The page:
But, my rando bike has a stock road triple (52/42/30) with the same eight speed 11/32 cassette, not half step gearing. But I can usually find the exact gear I want on that bike pretty quick.
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Old 07-24-21, 09:12 AM
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Originally Posted by unterhausen View Post
AFAIK, he never rode the Americano on more than a couple brevets, if any, he had a carbon Giant he used to ride before the TI bike. I don't think the Americano gets much love except for a very occasional tour.
He might have ridden one of my perms with me on the Americano, can't remember too well.
I suspected that. The Americano is built to carry a load, and when he was buying a new titanium bike a few years later with a derailleur drive train, it sounded like he came to the same conclusion.

If he sees this thread title, he might open it and comment.
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Old 07-24-21, 10:43 AM
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There might be some curious people reading this thread that want to learn more about Rohloffs. And the OP might still pursue getting one. On the touring board I wrote up a more lengthy post a few years ago that compares my Rohloff experience with derailleur bikes for touring, that link is here:
https://www.bikeforums.net/touring/1...l#post21144689

Assuming you buy a chain drive bike with the stock 16T Rohloff sprocket, you will have to decide what chainring size you want for setting your gearing range. For riding around home, I use a 44T chainring, that gives me a nice range from first gear up to 14th gear. But when I take the bike on a tour and put a lot of weight on it, I need lower gearing for hill climbing, I use a 36T chainring for that (and four less chain links). My frame was designed for a Rohloff, it has an eccentric bottom bracket for chain tension adjustment. If you wanted a belt, you need a frame that has the means to install a belt, usually that is a split seat stay.

I followed the advice at this link, I cut a little notch in one tooth on the chainring and on the sprocket, I am careful to always put a chainlink with outer plates on those notched teeth. When my sprocket gets quite worn, I can visually see that every other tooth has more wear than the other teeth because of the way that every other link on a chain elongates with wear.
https://www.sheldonbrown.com/chain-life.html

I built up my Rohloff bike in 2013. And I think I tried at least three different places to mount my shifter before I settled on the HubBub adapter. If you are using drop bars and I assume the vast majority of people would want drop bars for a rando bike, you will have to decide where you want your shifter.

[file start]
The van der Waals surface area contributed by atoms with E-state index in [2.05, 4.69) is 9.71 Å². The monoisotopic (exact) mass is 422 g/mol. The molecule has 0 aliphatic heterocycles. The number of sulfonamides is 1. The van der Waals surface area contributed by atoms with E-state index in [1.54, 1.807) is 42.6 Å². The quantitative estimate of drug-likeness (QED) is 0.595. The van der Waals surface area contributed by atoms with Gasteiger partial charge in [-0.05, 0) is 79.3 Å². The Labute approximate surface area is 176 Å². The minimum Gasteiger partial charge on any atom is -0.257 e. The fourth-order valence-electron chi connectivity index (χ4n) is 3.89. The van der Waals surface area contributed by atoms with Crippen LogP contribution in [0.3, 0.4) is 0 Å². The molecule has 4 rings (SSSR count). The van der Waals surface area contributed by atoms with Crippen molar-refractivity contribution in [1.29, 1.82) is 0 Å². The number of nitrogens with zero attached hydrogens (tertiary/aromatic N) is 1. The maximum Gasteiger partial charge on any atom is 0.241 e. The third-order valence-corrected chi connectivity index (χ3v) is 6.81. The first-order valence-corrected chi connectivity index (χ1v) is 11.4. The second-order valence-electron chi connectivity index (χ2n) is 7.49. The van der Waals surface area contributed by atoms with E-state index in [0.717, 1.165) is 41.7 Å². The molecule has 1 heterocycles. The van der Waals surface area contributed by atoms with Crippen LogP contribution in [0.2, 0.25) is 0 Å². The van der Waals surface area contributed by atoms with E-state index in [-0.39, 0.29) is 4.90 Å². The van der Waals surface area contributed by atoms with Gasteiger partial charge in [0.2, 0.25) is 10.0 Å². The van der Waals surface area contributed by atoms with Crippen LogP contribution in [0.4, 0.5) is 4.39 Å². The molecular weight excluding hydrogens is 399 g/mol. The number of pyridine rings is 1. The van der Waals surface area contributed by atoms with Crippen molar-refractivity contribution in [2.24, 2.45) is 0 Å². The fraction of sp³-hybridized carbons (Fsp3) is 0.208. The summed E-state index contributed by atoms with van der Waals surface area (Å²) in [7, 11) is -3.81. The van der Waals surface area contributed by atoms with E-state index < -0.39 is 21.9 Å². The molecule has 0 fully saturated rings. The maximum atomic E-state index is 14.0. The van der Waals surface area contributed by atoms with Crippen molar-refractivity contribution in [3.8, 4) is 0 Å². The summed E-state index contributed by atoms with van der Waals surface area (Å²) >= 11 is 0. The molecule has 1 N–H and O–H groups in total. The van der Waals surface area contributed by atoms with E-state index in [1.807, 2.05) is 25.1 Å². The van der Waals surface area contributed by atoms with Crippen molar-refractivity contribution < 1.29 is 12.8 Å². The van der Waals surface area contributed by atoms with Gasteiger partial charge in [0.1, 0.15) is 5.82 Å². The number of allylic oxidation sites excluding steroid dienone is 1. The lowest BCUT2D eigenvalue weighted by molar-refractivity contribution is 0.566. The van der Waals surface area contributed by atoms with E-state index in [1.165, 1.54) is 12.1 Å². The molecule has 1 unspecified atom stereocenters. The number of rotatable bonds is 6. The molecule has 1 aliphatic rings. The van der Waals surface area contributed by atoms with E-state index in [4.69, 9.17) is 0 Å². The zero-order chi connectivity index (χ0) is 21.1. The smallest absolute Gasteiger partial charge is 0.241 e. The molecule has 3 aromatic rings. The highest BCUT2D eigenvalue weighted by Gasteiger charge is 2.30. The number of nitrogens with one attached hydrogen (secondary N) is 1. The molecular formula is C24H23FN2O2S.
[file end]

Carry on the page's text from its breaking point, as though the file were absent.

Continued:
https://www.cyclingabout.com/rohloff...op-handlebars/

I picked the HubBub adapter because I wanted my shifter out to the side where I could have my hand on the shifter while I also had some leverage for steering, I did not want my shifter close to the steering axis. I learned that when I was going up some steep hills in rough 4X4 terrain in the middle of Iceland with a heavily loaded touring bike and there were too many times when I wanted to downshift further but my shifter was not located where I had good ability to steer on a rocky road, and part way up one of those hills I decided I would buy the HubBub Adapter when I got home. I have been using bar end shifters on some of my bikes for years, so putting the shifter on the right side bar end made perfect sense to me, as on a couple of my bikes my shifter is located there too. But, for rando use, leverage for steering is not a priority so you might want something else. The stock Rohloff shifter is a twist grip shifter. The shifter on the right bar end using the HubBub adapter below.






The hub can put a lot of torque on the frame, you need a way to lock the axle so it will not spin in the dropouts and you need a frame strong enough so that the frame does not break. Mine has an extra long non-driveside dropout slot and there is a knob on the hub that sits in that slot, the dropout takes that torque. Different frame designers use different methods.



Some people worry that it will be hard to remove a wheel, I find that it comes out and goes back in with about the same effort and time spent with a derailleur bike. But frames with horizontal dropouts can be more time consuming.

Maintenance is very simple. Periodic oil changes is about it, and occasionally flipping or changing sprockets.

More on oil changes here, but where they suggest a cup of tea, I prefer a glass of red wine:

There are two different cable systems, my bike uses the EX box. The other one uses an internal gear cable. The bike frame cable guides were likely installed with the type of cabling that the frame designer had in mind if the frame was designed for a Rohloff.

And if you can't figure out why I bought a Rohloff in the first place, I built up that bike to go to places like this.


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Old 07-24-21, 03:14 PM
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For a very long, very hilly with a time limit ride like PBP, I'd choose the fastest equipment available to me. Multispeed hubs are not as efficient as derailleur. The difference is small, but it's there.



A 2% efficiency difference doesn't mean that the bike is 2% slower, but it will be slightly slower particularly on climbs. Depending on whose Garmin it was, there are about 12k meters of climbing, though mostly on rolling hills.